If Paul indeed, as late editor has compiled the writings of the New Testament, this is perhaps reflected in the way he composed it? Superficially considered. No. The structure of the NT is logical, in general. It starts at the beginning: the accounts describe all that Jesus began to do. Then the historical stage of ‘Acts’. Then follows the division of the letters, and the NT logically concludes with ‘Revelation’, in which an end will come to the present-day hiding of Jesus Christ. In this logical format is not, specifically, the hand of Paulus noticed. This changes when we look at the layout of the letters. These are (roughly) divided into two groups: Paul’s letters on the one hand and the writings of James, Peter and John on the other (1). The latter sequence is striking, because it reminds us directly of Paul’s own list in Galatians 2:9 .
and, knowing the grace which is being given to me, James and Cephas and John, who are supposed to be pillars, give to me and Barnabas the right hand of fellowship, that we, indeed, are to be for the nations, yet they for the Circumcision-
First James. Then Peter. And finally, John. This build-up and order, directly refers to the official appointment that was made during the meeting in Jerusalem. We are reminded, in advance, that these three wrote the circumcision writings! Anyway, the layout of the NT epistles is unmistakable Pauline. Which, once again, is a confirmation of the fact that Paul has completed the Word of God.
Although the classification and the counting in our present-day Bibles, does not make that visible, the original exhibits a great Divine design. Our OT goes (unfortunately) back to the classification of the Greek translation of the Hebrew OT (the Septuagint). The original Hebrew Bible, the Tanakh, was differently organized:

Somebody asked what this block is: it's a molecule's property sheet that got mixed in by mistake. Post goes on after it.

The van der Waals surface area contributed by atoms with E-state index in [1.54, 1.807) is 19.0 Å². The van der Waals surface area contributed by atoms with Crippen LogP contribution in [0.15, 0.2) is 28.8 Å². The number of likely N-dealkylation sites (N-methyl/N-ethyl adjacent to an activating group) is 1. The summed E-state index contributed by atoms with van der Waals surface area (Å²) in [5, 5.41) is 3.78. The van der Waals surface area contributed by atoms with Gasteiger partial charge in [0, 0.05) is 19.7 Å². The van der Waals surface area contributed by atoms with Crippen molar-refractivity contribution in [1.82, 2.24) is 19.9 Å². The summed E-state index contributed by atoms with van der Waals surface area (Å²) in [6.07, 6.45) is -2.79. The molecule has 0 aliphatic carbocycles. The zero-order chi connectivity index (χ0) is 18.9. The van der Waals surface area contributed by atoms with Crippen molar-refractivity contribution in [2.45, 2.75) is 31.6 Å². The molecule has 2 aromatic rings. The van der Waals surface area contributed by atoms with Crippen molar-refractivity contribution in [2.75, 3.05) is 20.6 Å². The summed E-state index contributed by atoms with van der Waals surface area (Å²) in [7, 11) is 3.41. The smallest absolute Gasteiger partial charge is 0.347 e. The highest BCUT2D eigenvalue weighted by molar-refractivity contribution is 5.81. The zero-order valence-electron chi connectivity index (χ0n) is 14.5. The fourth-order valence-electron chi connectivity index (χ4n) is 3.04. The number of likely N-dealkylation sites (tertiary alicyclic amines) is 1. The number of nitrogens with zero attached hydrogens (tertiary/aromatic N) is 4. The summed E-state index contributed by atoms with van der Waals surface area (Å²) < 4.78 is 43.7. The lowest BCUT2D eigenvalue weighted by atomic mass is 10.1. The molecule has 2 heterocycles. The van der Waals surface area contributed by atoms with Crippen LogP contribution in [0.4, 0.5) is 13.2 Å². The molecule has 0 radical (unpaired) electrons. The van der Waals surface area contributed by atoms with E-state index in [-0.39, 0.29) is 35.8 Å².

- The Torah,
- The Prophets
- the Scriptures (the Psalms upfront).
Jesus Christ refers to this format at His resurrection.
… for all must be fulfilled that is written in the law of Moses and the prophets and psalms concerning Me.
This classification is based on the threefold office of priest (Torah), prophet (Nevi’im) and king (the Ketuvim contain, mainly, contributions of kings). The counting of the books in the Hebrew Bible is also different. Thus, the twelve minor prophets are counted as one book. The Hebrew Bible counts, because of the different division, a total of 22 books. This number corresponds to the letters of the Hebrew alphabet And then the NT. This part of the Bible consists of 27 books, which together with the 22 books of the Hebrew Bible gives a total of 49 books. That number is God’s signature: 7×7!
The number 7 also re-occurs elsewhere, again and again. The Circumcision writings of James, Peter, John + Judas are 7 in number. Paul’s letters are 14 in number, which is 2×7 1 And notice this balance: the center of the Bible consists of the five historical books of the New Testament: Matthew, Mark, Luke, John and Acts. These books are the foundation of the biblical witness. On either side of this “Pentateuch”, we have 22 books. A perfect symmetry and balance!